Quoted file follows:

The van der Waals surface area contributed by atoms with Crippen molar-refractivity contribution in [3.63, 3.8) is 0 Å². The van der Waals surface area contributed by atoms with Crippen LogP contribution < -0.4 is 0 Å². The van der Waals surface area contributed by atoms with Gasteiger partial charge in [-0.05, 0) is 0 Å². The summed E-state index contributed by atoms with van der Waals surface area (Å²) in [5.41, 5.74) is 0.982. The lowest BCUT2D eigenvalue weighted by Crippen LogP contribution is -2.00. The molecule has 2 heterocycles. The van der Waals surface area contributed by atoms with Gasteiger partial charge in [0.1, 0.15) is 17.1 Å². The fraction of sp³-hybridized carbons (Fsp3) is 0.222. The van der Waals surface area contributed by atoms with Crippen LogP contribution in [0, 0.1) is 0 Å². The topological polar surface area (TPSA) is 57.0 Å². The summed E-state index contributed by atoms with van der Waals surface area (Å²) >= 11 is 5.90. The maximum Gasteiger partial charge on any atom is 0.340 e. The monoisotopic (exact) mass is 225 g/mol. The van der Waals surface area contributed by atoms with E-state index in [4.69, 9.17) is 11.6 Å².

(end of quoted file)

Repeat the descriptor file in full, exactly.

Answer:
The van der Waals surface area contributed by atoms with Crippen molar-refractivity contribution in [3.63, 3.8) is 0 Å². The van der Waals surface area contributed by atoms with Crippen LogP contribution < -0.4 is 0 Å². The van der Waals surface area contributed by atoms with Gasteiger partial charge in [-0.05, 0) is 0 Å². The summed E-state index contributed by atoms with van der Waals surface area (Å²) in [5.41, 5.74) is 0.982. The lowest BCUT2D eigenvalue weighted by Crippen LogP contribution is -2.00. The molecule has 2 heterocycles. The van der Waals surface area contributed by atoms with Gasteiger partial charge in [0.1, 0.15) is 17.1 Å². The fraction of sp³-hybridized carbons (Fsp3) is 0.222. The van der Waals surface area contributed by atoms with Crippen LogP contribution in [0, 0.1) is 0 Å². The topological polar surface area (TPSA) is 57.0 Å². The summed E-state index contributed by atoms with van der Waals surface area (Å²) >= 11 is 5.90. The maximum Gasteiger partial charge on any atom is 0.340 e. The monoisotopic (exact) mass is 225 g/mol. The van der Waals surface area contributed by atoms with E-state index in [4.69, 9.17) is 11.6 Å².